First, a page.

Field of Science

When did life get big?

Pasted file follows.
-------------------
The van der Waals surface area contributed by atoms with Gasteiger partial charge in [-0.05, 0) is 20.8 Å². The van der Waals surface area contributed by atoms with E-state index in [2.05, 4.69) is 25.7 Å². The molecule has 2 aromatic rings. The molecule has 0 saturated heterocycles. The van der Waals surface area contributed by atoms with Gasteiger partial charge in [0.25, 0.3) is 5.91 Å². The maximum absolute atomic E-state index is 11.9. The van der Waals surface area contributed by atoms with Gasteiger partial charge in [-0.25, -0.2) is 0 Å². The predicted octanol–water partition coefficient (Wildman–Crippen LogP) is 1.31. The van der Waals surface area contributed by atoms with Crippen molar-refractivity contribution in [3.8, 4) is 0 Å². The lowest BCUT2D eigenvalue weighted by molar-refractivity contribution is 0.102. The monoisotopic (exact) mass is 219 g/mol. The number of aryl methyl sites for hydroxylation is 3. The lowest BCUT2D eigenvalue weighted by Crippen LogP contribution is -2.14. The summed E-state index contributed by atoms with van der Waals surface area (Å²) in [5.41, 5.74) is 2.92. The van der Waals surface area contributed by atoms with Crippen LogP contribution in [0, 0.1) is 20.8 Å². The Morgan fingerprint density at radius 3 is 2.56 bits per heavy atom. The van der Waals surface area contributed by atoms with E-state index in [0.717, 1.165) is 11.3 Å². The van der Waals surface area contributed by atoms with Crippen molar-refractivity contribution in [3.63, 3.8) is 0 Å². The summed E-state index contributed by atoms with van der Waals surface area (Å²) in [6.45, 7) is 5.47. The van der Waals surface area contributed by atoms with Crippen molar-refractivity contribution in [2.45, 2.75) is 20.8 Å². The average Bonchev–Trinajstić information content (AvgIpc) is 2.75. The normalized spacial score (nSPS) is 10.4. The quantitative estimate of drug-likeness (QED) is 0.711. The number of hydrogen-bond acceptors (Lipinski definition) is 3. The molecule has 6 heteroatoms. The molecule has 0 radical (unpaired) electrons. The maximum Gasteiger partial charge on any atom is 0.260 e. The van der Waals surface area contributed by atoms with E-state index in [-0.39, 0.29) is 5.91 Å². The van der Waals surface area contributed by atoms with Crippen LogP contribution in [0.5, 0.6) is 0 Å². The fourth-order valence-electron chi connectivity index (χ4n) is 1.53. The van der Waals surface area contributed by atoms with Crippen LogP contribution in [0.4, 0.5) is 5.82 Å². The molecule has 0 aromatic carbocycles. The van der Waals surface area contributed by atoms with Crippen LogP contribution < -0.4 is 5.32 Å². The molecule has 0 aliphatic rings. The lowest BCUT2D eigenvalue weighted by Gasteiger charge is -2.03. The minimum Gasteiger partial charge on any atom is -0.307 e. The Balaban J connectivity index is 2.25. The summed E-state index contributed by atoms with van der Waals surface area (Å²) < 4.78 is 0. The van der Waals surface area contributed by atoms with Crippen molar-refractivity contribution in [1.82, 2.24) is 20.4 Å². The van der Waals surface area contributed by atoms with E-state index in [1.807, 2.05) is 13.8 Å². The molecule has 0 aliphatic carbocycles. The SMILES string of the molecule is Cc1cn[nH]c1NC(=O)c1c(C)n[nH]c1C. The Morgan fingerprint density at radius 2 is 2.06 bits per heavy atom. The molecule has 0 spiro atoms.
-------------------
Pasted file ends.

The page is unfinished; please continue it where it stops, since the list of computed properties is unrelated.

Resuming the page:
Macroscopic fossils, fossils big enough to be seen with the naked eye, appear in the late precambrian, and they come in a surprising variety, but if the Phactor remembers correctly, and with a check in the literature indicates he does, actually the oldest macroscopic fossil is a seaweed similar to red algae that dates to 2.1 billion years ago, not some 600 million years ago. Now this was not actually very spectacular at only about 2 cm tall, and since red algae are basically filamentous, it makes sense that they were among the first large organisms. Even at such a size, such a tiny seaweed would tower over a microbial mat community like a redwood towers over a moss. So actually life got bigger a lot eariler than many people suggest. This was the second of two big episodes of size increase in the history of life, the first being when eukaryotic organisms appeared allowing cells to be considerably larger than prokaryotic cells. Multicellularity allowed organisms to be even larger resulting ultimately in blue whales and redwoods.

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